History of Philosophy: Ancient and Medieval -- Spring, 1997 - Dr. Ess
We will see Socrates and then Plato attempt to "save philosophy" in the face of several complex dilemmas.
Briefly, the philosophical project, initiated by Thales and the Milesian nature philosophers, began as an effort to provide an account (a logos) of the natural order (physis) -- an account based on human reason (logos) and thus resting on assumptions regarding the intelligibility of the universe to human reason. This project, over a period of less than 200 years, results in a diversity of physical theories -- including evolution (first in Anaximander and then Empedocles) and the spectacularly successful atomic theory of Democritus.
Inspired partly by the apparent successes of the physiologoi ("those who give a logos about physis - nature"), the Sophists began with the serious intent to replicate in the domain of ethics and politics what the earlier philosophers had achieved in the domain of physics. However, their search for a human nature and set of ethical and political values which transcended cultural differences and are thus universal, fueled especially by the relativistic tendency of atomism, concluded with a Sophism which argued first of all for ethical relativism (on the basis of the cultural relativism, already well-documented in Socrates' day).
1.a: Describe this development of Sophism more completely, with special attention to the basic argument, which, beginning with cultural relativism, concludes with ethical relativism.
Go on to describe in some detail (a paragraph or two) the cultural and political consequences of the rise of Sophism -- i.e., the rise of a peculiar sort of anarchy, as the individual quest for complete power (in order to always be able to fully satisfy one's desires), justified by ethical relativism, thus lifts up the ruthless tyrant as the happiest man.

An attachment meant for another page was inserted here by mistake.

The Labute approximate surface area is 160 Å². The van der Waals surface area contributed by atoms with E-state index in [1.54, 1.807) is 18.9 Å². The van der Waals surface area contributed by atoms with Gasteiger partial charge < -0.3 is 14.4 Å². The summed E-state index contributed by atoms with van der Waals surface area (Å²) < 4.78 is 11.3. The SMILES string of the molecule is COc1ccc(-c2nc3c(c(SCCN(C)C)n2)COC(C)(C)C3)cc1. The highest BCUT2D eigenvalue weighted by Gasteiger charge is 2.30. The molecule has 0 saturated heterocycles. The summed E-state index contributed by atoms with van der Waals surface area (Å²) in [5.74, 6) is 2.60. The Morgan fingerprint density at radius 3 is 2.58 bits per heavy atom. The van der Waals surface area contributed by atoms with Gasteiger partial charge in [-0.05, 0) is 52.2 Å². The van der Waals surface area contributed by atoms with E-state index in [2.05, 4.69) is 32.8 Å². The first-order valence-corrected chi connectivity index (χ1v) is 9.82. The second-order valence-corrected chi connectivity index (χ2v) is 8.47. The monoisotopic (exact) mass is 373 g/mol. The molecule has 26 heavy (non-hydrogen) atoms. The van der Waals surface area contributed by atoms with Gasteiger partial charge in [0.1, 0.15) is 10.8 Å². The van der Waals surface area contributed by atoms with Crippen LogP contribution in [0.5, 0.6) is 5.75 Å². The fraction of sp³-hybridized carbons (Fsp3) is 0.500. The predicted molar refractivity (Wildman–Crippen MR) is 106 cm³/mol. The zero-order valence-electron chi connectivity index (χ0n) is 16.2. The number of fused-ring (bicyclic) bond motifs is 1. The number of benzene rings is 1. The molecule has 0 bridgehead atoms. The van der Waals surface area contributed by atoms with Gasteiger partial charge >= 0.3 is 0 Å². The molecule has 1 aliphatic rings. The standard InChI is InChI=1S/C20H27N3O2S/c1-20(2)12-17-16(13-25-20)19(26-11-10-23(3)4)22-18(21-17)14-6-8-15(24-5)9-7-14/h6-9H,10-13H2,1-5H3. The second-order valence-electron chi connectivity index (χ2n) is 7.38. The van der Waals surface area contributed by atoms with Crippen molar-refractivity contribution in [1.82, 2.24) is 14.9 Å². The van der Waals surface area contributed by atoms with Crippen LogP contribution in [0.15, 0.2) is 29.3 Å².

Finally, describe in some detail (a paragraph or two) the primary social alternative to this form of Sophism -- i.e., dogmatic or absolutist religion, as represented by "the Old Oligarch" (in Jones)
In this first approach, philosophy -- as the rationally-based enterprise of developing an account of both the physical and ethical/political worlds -- is thus faced with an apparently intractable dilemma:
either we take up reason, only to land in Sophism, the pursuit of tyranny, and an accompanying anarchy --
we abandon reason and return to the social and political stability provided by dogmatic or "absolute" standards imposed by the old religion.
1.b: As carefully as you can, describe how Socrates in Plato's dialogues establishes a middle ground between these two poles of the dilemma. To do so, you will need to provide at least two of the arguments we have seen in support of this middle ground, namely:
i) the analogy between the health of the body and the well-being of the soul, as this analogy establishes the possibility of universal values (discerned by reason) alongside the diversity of individual and cultural values described in cultural relativism;
ii) the use of reason (in contrast with an appeal to sacred text, religious tradition, etc.) in the Crito to establish an understanding of the nature of human reason (as discerning and seeking "the Good") and "good" and "bad" (in terms of the functions of a thing) to establish an ethical principle -- namely, never do evil.
As you carefully recapitulate these arguments, be sure to comment how each of these serves the larger project of establishing a middle ground between Sophistic relativism and dogmatic religion.
A second dimension of the Socratic and Platonic project involves saving philosophy from an epistemological relativism -- one which calls into question the ability of reason to achieve its ambitious goal of providing a coherent account of the order of the universe.
2.a: Explain this epistemological relativism more fully, by describing as carefully as you can the primary historical developments which contribute to it, i.e.,
the inability of the PreSocratic philosophers to establish a consensus on a single physical account -- but rather, the upshot of the PreSocratic project as a bewildering and often contradictory variety of physical accounts, each one of which claims to provide the correct understanding of the natural order; a couple of examples of widely differing accounts would be helpful here.